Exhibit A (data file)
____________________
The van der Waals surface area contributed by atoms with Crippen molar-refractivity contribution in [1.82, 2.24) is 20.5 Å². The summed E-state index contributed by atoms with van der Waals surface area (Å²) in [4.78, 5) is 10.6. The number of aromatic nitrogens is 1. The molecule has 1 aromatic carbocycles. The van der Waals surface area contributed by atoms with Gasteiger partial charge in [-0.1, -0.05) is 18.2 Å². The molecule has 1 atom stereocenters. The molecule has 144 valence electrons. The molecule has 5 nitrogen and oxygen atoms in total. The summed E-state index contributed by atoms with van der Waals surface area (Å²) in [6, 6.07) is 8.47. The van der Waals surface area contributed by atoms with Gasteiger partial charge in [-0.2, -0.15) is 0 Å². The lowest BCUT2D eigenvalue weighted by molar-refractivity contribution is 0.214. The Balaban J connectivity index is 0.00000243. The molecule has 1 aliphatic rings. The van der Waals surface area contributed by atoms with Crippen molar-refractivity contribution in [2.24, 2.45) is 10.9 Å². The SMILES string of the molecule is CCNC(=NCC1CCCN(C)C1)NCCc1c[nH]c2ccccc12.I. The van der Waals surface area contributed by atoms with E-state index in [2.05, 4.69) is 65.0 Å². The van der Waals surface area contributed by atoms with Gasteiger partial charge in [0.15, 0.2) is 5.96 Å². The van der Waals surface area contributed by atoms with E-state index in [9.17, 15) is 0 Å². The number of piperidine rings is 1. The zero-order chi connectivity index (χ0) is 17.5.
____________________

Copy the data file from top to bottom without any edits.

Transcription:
The van der Waals surface area contributed by atoms with Crippen molar-refractivity contribution in [1.82, 2.24) is 20.5 Å². The summed E-state index contributed by atoms with van der Waals surface area (Å²) in [4.78, 5) is 10.6. The number of aromatic nitrogens is 1. The molecule has 1 aromatic carbocycles. The van der Waals surface area contributed by atoms with Gasteiger partial charge in [-0.1, -0.05) is 18.2 Å². The molecule has 1 atom stereocenters. The molecule has 144 valence electrons. The molecule has 5 nitrogen and oxygen atoms in total. The summed E-state index contributed by atoms with van der Waals surface area (Å²) in [6, 6.07) is 8.47. The van der Waals surface area contributed by atoms with Gasteiger partial charge in [-0.2, -0.15) is 0 Å². The lowest BCUT2D eigenvalue weighted by molar-refractivity contribution is 0.214. The Balaban J connectivity index is 0.00000243. The molecule has 1 aliphatic rings. The van der Waals surface area contributed by atoms with Crippen molar-refractivity contribution in [2.24, 2.45) is 10.9 Å². The SMILES string of the molecule is CCNC(=NCC1CCCN(C)C1)NCCc1c[nH]c2ccccc12.I. The van der Waals surface area contributed by atoms with E-state index in [2.05, 4.69) is 65.0 Å². The van der Waals surface area contributed by atoms with Gasteiger partial charge in [0.15, 0.2) is 5.96 Å². The van der Waals surface area contributed by atoms with E-state index in [9.17, 15) is 0 Å². The number of piperidine rings is 1. The zero-order chi connectivity index (χ0) is 17.5.